I have been flirting with the idea of getting into mobile development in my spare time. I have went so far as to offer myself out as a developer to startups in Chicago to develop simple iOS applications in exchange for tool licenses. I am a firm believer in the idea that a craftsman buys his own tools. I am not buying them with my own money here, but I certainly am with my effort.
I also wanted to turn this experience into a few blog posts that might help someone else who has chosen to go down the same path that I have.
So what does a .NET developer need to get started writing an iOS application? There are three things to consider here. The first being picking up Objective-C as a language, second is learning the iOS API and third is relearning how to do stuff we already know like consuming a JSON service. Put another way, we need to learn a language, a platform and the idiomatic way of doing things in this particular development culture. That is a lot to bite off in a short period of time and still be productive and getting stuff done.
For this reason, I chose to develop my first few applications using Xamarin's MonoTouch. Taking this route allows me to leverage my current skills with C# and the .NET platform while learning the iOS API and still manage to be productive. I can noodle around with Objective-C at a later time.
The first thing you will notice about MonoTouch is the price, at $399 it is quite a leap of faith. But you can install and use the evaluation version to your hearts content. You only have to pony up money once you are ready to ship to the App Store.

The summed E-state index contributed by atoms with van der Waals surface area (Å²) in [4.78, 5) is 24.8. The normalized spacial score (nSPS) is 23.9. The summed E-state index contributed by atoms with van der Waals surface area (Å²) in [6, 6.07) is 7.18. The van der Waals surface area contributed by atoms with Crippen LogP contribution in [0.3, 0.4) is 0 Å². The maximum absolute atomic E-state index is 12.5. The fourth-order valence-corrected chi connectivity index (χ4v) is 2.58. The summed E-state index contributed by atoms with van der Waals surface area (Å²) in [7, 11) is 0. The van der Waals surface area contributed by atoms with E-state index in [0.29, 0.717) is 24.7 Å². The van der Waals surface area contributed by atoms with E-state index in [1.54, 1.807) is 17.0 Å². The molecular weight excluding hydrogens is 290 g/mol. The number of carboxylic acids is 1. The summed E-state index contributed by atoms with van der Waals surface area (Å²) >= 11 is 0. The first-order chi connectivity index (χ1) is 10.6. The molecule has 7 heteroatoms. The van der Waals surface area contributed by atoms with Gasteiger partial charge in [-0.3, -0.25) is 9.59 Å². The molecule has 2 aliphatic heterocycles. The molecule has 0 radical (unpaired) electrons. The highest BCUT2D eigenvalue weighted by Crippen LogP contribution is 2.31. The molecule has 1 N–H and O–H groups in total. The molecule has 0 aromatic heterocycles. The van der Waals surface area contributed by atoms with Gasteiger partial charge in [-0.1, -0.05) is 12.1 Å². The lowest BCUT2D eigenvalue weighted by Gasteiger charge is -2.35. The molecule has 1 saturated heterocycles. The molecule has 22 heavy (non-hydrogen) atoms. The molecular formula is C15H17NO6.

To get up and running with MonoTouch, you will need to install the following things in this order:
- XCode 4 - If you don't mind paying $5, you can get this from the Apple App Store.
- MonoDevelop - This is a completely free IDE for the Mono framework.
- MonoTouch Evaulation
You will also need a Mac. Yes sorry, thems the breaks.
To create an iOS application simply select File > New Project and dig down to the MonoTouch iPhone project template. There are also templates for iPad and Universal. Universal allows you to create a single application that will work on both the iPhone and the iPad. You can also create library assemblies just like you would expect in Visual Studio.
There is one catch though, MonoTouch project types are limited in the amount of the framework you will have access to work against and what 3rd party libraries you can reference. It is similar to working with Client Profile projects in Visual Studio. Everything you reference needs to target MonoTouch as well.
For instance, I have been working on an application that consumes a Xml-Rpc service. There is already a fairly awesome OSS library from Cook Computing for all your Xml-Rpc needs. You cannot simply download the dll and reference it in your project. The dll needs to be compiled as a MonoTouch assembly. And all code needs to conform to the limited framework profile of MonoTouch. Cook Computing's library has both client and server components in one library. The server components depend on HttpResponse & HttpReqeust which are not available in a MonoTouch application.
I was able to solve this problem fairly easily by creating my own fork of the Cook Computing library and pulling in only the types needed for client communication. I even went so far as to publish this work on GitHub so others can simply use my fork and get back to making things awesome. Yay, OSS!
If you would like to look at a couple nontrivial applications written using MonoTouch to get an idea of where to start, the Washington State Department of Transportation has a great application published to the App Store now that is fully open source. I used this application as a guide post when creating my first MonoTouch app which you can find here.
This should be enough to get you on your way to writing your first application. I have some more tips around using OSS libraries and Unit Testing, but that will have to wait for another day in another blog post. Enjoy and happy non-conformist .NET application development day.